Dead Stars is Bruce Wagner’s (I'm Losing You) most lavish and remarkable translation yet of the national zeitgeist: post-privacy porn culture, a Kardashianworld of rapid-cycling, disposable narrative where reality-show triumph is the new American narcotic. At age thirteen, Telma is famous as the world’s youngest breast cancer survivor until threatened with obscurity by a four-year-old Canadian who’s just undergone a mastectomy … Reeyonna believes that auditioning for pregnant-teen porn online will help fulfill her dream of befriending Jennifer Lawrence and Kanye West … Biggie, the neurologically impaired adolescent son of a billionaire, spends his days Google Map-searching his mother-who abandoned home and family for a new love … Jacquie, a photographer once celebrated for taking arty nudes of her young daughter, is broke and working at Sears Family Portrait Boutique … Tom-Tom, a singer/drug dealer thrown off the third season of American Idol for concocting a hard-luck story, is hell-bent on creating her own TV series in the Hollywood Hills, peopled by other reality-show losers … Jerzy, her sometime lover, is a speed-freak paparazzo who “specializes” in capturing images of dying movie and television stars … And Oscar-winning Michael Douglas searches for meaning in his time of remission. While his wife, Catherine, guest-stars on Glee, the actor plans a bold, artistic, go-for-broke move: to star in and direct a remake of Bob Fosse’s All That Jazz… There is nothing quite like a Bruce Wagner novel. His prose is captivating and exuberant, and surprises with profound truths on spirituality, human nature, and redemption. Dead Stars moves forward with the inexorable force of a tsunami, sweeping everyone in its fateful path. With its mix of imaginary and real-life characters, it is certain to be the most challenging, knowing, and controversial book of the year.
About the Author
Bruce Wagner is the author of Memorial, The Chrysanthemum Palace (a PEN/Faulkner fiction award finalist), Still Holding, I'll Let You Go, I'm Losing You, and Force Majeure. He lives in Los Angeles.
Praise for Dead Stars…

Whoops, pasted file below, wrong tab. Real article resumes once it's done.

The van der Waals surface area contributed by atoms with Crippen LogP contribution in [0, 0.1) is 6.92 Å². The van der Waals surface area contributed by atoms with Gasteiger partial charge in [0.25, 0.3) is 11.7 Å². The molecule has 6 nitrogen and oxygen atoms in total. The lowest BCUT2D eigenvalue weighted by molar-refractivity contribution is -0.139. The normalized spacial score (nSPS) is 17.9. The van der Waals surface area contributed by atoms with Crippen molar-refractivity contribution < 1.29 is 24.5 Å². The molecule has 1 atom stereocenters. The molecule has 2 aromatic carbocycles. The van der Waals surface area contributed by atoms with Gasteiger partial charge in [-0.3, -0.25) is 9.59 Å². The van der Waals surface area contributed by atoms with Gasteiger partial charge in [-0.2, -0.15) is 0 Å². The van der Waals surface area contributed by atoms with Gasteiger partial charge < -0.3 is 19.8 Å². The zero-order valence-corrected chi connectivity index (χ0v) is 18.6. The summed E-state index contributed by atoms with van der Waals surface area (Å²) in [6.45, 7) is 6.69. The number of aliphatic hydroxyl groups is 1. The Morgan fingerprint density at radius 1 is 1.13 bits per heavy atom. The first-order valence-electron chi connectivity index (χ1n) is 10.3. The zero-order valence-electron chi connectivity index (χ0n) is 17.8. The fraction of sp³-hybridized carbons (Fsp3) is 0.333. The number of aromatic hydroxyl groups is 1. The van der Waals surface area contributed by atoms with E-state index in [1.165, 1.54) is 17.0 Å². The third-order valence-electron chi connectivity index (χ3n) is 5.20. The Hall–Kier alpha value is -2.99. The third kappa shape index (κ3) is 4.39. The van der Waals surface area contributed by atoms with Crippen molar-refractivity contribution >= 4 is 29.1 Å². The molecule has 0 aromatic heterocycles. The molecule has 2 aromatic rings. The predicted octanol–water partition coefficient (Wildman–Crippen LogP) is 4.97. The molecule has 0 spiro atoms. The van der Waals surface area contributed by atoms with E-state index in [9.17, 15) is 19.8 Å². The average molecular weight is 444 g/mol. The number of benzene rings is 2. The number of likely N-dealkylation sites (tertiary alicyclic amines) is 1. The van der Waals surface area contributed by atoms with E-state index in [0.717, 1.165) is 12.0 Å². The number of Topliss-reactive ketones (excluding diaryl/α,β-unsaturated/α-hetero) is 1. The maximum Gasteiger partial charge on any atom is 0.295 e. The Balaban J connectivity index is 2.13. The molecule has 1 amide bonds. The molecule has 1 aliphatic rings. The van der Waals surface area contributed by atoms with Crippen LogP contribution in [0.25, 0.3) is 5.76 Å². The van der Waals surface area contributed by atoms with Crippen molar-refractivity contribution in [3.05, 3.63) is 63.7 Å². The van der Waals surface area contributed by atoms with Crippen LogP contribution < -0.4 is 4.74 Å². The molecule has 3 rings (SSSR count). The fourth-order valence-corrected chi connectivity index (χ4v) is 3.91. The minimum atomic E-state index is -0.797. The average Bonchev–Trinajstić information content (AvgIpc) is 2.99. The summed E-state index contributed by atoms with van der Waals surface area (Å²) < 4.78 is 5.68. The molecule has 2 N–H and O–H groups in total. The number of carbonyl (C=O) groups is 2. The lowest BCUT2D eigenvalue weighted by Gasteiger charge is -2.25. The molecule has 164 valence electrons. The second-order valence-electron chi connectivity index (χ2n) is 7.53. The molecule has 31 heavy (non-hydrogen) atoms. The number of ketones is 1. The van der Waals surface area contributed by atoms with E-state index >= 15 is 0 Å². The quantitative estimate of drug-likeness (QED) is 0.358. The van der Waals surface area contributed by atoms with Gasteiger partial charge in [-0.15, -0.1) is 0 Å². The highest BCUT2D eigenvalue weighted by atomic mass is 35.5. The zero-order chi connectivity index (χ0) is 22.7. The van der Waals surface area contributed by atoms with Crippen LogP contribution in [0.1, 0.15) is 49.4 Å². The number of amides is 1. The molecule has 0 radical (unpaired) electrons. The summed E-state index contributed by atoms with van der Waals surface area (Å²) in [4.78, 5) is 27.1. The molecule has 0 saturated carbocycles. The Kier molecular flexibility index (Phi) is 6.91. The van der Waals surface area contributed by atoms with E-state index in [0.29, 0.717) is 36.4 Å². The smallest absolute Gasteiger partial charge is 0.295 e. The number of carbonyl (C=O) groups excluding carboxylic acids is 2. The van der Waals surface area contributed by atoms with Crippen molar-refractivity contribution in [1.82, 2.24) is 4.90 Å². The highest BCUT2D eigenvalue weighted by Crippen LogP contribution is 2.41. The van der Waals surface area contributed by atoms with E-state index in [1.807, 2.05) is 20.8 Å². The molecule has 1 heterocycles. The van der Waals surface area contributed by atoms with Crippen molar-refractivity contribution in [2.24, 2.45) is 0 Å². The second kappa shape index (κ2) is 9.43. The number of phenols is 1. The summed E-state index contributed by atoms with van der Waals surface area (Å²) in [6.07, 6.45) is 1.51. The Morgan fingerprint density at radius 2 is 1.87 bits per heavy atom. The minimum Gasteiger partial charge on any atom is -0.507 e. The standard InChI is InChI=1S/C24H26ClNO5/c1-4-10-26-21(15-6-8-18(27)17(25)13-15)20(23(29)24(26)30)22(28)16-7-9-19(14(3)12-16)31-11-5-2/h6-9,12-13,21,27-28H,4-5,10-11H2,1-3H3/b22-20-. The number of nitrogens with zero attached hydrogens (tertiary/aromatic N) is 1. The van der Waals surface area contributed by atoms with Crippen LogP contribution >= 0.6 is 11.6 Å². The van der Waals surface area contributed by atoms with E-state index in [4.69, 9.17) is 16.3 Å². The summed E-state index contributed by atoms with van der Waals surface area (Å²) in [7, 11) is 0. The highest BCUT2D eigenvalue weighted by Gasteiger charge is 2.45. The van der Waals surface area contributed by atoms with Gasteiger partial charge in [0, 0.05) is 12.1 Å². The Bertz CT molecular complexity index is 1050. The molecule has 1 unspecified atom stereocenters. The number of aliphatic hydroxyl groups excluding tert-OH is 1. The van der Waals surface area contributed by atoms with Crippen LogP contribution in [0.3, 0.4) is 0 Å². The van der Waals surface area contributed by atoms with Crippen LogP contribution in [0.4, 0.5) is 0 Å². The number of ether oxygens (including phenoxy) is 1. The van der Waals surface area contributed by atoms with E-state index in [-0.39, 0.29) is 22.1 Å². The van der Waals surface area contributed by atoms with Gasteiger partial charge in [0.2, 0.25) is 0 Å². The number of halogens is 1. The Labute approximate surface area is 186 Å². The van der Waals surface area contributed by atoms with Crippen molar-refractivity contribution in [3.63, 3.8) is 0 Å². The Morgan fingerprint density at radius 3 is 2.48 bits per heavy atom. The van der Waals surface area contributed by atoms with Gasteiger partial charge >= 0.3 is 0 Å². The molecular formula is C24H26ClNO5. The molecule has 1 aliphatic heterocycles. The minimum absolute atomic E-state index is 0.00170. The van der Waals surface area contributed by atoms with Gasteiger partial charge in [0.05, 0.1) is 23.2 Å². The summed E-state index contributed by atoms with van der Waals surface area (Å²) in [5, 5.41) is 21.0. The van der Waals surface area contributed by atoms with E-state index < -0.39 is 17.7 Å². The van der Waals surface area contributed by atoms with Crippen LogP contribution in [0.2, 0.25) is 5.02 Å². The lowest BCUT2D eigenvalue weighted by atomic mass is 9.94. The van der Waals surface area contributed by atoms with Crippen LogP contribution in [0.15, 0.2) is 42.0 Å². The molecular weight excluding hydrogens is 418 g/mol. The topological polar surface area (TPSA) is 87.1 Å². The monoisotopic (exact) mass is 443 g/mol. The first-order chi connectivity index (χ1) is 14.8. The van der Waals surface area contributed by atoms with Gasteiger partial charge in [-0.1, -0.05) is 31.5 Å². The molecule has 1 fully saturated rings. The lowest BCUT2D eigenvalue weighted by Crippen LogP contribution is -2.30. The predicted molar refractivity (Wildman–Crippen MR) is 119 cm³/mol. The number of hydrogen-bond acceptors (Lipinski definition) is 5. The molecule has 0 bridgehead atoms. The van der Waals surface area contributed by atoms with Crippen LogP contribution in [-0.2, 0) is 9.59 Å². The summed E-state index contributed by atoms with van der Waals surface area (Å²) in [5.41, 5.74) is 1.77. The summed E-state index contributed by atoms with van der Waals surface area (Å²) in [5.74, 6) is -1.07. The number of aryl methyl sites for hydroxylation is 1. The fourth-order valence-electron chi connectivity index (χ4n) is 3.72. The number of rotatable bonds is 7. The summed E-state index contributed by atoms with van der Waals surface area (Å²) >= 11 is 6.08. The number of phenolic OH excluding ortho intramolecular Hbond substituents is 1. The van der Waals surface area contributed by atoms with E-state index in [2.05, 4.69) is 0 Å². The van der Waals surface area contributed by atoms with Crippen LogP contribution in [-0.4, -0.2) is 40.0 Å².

A Top-Ten favorite book of 2012 from Sam Sacks of The Wall Street Journal “Written in hyper-hilarious, brilliant prose, [DEAD STARS] renders an obsessive pop-culture nightmare of surprising realism and light, illuminating the meanest corners of its characters’—and our culture’s—desperation.” —Publisher’s Weekly, STARRED review “Dead Stars is a tragicomic Hollywood epic: obscene, scandalous, heartbreaking. Best American novel I’ve read in a year…” —@BretEastonEllis “[T]here are few writers capable of escorting us more convincingly into a character’s tender, gnarled mind. Dead Stars, easily Wagner’s best and most ambitious novel yet, is a huge, riveting book...every page contains something statically electric enough to scorch the hair from your arms. Dead Stars is the London Fields of Los Angeles, the Ulysses of TMZ culture—an immensely literate, fearsomely interior novel about people who are neither.” —Tom Bissell, GQ “[DEAD STARS is] not just the best novel about Americans and fame of the past dozen years but the best since Nathanael West's "The Day of the Locust” … We all know the problems that Mr. Wagner is criticizing—we know about the idolization of people who became famous by way of sex tapes; we know about the mind-boggling traffic rates of online pornography; we know about plummeting educational standards and shortening attention spans. Sociologists give us statistics, and pundits write jeremiads. It takes an artist to make us feel the full horror and humanity of the situation.” —Wall Street Journal “Dead Stars is a manic, hypersexualized take-down of Hollywood wannabes and strivers, a relentless, wickedly funny, pornographic flash on the eddies of fame in the present moment….the book is a total leap, a stylistic satiric attack, a XXX accomplishment. Wagner is often called a Hollywood writer; I'm not sure that's fair. Fame, craven desire, sexuality, art, pornography, literature, envy, disappointment, greed—are these things limited to Hollywood?” —Carolyn Kellogg, Los Angeles Times “Wagner’s prose reads like the lovechild of Hunter S. Thompson and David Foster wallace…The most enjoyable riffs in Dead Stars display Wagner’s up-to-the-nanosecond insider’s knowledge of the L.A. scene....He also writes some clean, mean, glittery dialogue.” —Lisa Zeidner, The Washington Post